COULD you spot the tricks scammers use? It may be harder than you think, as frauds become increasingly sophisticated.
Consumers lost £92.9 million to scams – where they were tricked into transferring money directly to a fraudster – in the first half of 2018 alone. And adding insult to injury, people who have been tricked in this way may sadly never see their money again.
A voluntary code for banks to follow has just been proposed, which could give people more help in getting their money back. However, victims may still find themselves out of pocket – so it’s always best, if at all possible, to avoid falling for a fraud in the first place.
Here are some of the warning signs to spot, highlighted by trade association UK Finance.
1. Purchase scam
The victim pays up-front for goods or services that are never received. These scams often happen online, such as when someone uses an auction website or social media. A warning sign could be if you spot something of high value, such as a car, phone or computer, advertised at a low price.
2. Advance fee scam
Victims may be tricked into parting with their money as a “fee” after being promised a larger reward. Criminals may claim they have won an overseas lottery, or that gold is being held at customs – and a fee must be paid to release money or goods which don’t really exist.
3. Investment scam
People are persuaded to move their money into a fictitious fund, or to pay for a fake investment. The criminal usually offers high returns to entice them. These scams include investment in items such as gold, property, carbon credits, land banks and wine.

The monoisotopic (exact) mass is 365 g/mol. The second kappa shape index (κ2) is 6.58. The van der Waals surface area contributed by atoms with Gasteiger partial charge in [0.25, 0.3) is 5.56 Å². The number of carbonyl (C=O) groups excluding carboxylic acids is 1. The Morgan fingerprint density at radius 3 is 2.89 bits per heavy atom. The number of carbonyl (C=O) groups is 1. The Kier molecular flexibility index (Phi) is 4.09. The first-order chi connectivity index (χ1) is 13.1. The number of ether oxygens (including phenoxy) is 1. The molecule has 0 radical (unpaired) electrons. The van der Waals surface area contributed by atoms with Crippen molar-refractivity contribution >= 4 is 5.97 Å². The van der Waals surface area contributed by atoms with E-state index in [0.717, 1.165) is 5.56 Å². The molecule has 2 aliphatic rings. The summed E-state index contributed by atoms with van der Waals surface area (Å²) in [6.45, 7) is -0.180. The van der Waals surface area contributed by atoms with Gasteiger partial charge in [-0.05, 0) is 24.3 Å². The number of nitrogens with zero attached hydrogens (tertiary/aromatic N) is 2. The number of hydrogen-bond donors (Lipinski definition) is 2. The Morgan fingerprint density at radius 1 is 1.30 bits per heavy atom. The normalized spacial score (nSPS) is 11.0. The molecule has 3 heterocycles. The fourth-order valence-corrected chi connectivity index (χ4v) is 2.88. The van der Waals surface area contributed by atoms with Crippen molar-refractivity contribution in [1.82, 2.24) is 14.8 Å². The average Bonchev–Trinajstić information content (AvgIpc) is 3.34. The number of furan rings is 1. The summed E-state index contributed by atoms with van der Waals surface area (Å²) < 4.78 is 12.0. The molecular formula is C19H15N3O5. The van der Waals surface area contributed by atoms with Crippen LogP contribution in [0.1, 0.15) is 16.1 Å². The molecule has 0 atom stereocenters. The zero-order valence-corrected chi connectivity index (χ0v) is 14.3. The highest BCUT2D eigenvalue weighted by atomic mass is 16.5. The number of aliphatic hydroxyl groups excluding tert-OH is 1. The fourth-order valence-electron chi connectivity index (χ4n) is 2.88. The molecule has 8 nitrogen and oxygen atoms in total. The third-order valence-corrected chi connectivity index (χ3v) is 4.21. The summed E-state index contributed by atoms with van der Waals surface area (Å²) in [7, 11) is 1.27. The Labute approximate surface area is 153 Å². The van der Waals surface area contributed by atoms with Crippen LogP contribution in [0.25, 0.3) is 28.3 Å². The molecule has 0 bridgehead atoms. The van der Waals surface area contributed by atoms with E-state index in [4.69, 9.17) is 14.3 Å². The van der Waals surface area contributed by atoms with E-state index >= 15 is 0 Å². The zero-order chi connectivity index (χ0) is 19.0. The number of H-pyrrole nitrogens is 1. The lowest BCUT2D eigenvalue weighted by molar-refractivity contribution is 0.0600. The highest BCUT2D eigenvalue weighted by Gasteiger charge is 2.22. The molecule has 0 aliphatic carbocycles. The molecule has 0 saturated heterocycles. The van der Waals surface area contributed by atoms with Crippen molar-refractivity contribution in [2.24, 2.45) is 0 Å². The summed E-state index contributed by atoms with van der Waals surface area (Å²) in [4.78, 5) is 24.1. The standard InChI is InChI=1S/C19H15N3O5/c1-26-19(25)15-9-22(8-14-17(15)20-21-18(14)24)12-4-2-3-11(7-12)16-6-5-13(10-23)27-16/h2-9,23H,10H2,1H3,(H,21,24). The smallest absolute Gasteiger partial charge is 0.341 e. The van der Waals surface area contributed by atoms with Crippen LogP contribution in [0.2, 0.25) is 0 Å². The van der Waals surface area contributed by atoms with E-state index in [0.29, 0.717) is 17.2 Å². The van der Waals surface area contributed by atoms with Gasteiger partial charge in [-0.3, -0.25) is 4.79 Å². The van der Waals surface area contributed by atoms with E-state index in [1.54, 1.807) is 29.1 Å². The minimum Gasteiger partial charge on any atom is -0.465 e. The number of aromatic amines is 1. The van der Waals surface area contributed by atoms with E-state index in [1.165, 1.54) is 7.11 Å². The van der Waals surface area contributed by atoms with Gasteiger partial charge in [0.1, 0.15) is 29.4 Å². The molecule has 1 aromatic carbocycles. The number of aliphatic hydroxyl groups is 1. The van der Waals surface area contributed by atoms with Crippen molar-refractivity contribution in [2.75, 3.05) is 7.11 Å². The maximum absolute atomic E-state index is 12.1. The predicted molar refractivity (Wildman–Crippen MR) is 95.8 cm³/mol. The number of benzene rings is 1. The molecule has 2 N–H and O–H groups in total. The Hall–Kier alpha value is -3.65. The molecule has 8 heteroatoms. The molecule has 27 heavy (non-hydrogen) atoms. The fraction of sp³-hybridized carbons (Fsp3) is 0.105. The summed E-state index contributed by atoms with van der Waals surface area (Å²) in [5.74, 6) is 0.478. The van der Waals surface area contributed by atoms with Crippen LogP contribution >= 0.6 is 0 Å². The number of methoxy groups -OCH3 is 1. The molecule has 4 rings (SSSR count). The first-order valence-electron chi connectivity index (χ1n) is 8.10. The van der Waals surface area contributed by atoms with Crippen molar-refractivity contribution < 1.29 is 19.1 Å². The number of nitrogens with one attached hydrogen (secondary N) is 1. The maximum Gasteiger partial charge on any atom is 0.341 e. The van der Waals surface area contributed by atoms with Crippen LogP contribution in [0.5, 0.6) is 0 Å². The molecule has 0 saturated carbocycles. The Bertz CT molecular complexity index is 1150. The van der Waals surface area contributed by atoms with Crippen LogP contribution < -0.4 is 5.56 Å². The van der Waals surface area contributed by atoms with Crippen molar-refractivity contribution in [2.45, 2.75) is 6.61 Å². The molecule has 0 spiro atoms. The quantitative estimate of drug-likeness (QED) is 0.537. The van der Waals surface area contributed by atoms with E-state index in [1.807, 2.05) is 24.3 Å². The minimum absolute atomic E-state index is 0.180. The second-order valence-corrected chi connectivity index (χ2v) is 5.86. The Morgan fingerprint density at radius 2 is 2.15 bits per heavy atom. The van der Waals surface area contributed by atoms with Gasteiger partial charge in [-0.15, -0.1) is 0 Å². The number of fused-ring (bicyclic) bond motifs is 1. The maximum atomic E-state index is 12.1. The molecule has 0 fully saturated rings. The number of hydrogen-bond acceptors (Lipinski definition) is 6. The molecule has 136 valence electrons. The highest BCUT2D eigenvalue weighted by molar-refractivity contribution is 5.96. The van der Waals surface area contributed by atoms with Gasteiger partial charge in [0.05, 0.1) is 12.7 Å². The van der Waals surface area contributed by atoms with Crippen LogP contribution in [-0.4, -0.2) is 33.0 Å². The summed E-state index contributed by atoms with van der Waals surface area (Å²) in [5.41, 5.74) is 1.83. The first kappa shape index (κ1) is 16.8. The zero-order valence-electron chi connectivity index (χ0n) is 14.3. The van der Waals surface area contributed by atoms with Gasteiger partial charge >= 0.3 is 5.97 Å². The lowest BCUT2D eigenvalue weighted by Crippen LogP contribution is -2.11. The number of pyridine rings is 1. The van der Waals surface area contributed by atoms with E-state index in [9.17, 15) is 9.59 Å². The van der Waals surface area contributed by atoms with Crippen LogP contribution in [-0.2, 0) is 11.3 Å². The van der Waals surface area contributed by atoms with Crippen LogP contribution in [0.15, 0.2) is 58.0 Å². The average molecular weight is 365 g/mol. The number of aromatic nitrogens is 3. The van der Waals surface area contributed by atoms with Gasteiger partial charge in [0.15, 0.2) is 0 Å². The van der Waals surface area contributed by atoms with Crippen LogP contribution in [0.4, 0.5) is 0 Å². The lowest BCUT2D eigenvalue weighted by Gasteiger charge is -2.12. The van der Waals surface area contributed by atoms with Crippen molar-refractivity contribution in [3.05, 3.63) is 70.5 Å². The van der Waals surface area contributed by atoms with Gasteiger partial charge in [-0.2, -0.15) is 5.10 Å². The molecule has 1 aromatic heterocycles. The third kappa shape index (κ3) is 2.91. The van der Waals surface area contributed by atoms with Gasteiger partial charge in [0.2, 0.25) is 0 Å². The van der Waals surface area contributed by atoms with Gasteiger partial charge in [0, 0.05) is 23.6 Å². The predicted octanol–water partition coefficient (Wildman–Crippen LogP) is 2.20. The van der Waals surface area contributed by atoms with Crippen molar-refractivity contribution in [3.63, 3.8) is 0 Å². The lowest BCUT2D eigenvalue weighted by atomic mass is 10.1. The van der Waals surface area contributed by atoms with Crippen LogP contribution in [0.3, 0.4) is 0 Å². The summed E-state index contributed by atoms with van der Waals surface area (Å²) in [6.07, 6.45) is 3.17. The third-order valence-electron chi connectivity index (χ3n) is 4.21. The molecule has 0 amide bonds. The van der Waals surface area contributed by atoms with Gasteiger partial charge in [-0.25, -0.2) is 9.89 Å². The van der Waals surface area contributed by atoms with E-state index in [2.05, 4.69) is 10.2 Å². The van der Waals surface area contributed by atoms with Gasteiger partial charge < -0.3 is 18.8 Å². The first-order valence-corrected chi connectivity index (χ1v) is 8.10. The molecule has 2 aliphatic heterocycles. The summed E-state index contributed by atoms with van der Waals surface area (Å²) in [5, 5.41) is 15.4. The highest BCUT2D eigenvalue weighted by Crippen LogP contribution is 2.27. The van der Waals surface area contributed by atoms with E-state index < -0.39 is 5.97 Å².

4. Romance scam
The victim is convinced to make a payment to a person they have met, often online through social media or dating websites, and with whom they believe they are in a relationship.
5. Invoice and mandate scam
Scammers step into the middle of people’s legitimate transactions to swipe money that was intended for someone else. Someone could be paying a solicitor or a builder, for example, but the criminal intervenes and convinces the victim to redirect the payment into their account instead.
6. Impersonation scam
Someone pretends to be from the police or the victim’s bank, to convince them to make a payment. Often, they will claim there has been a fraud on the victim’s account.
7. Legitimate firm scam
Fraudsters pose as organisations such as utility companies and claim that the victim must settle a fictitious fine or to return an erroneous refund.
8. CEO fraud
Criminals access a company’s system or use spoofing software to send what appears to be a legitimate email from the chief executive with a request to make an urgent payment.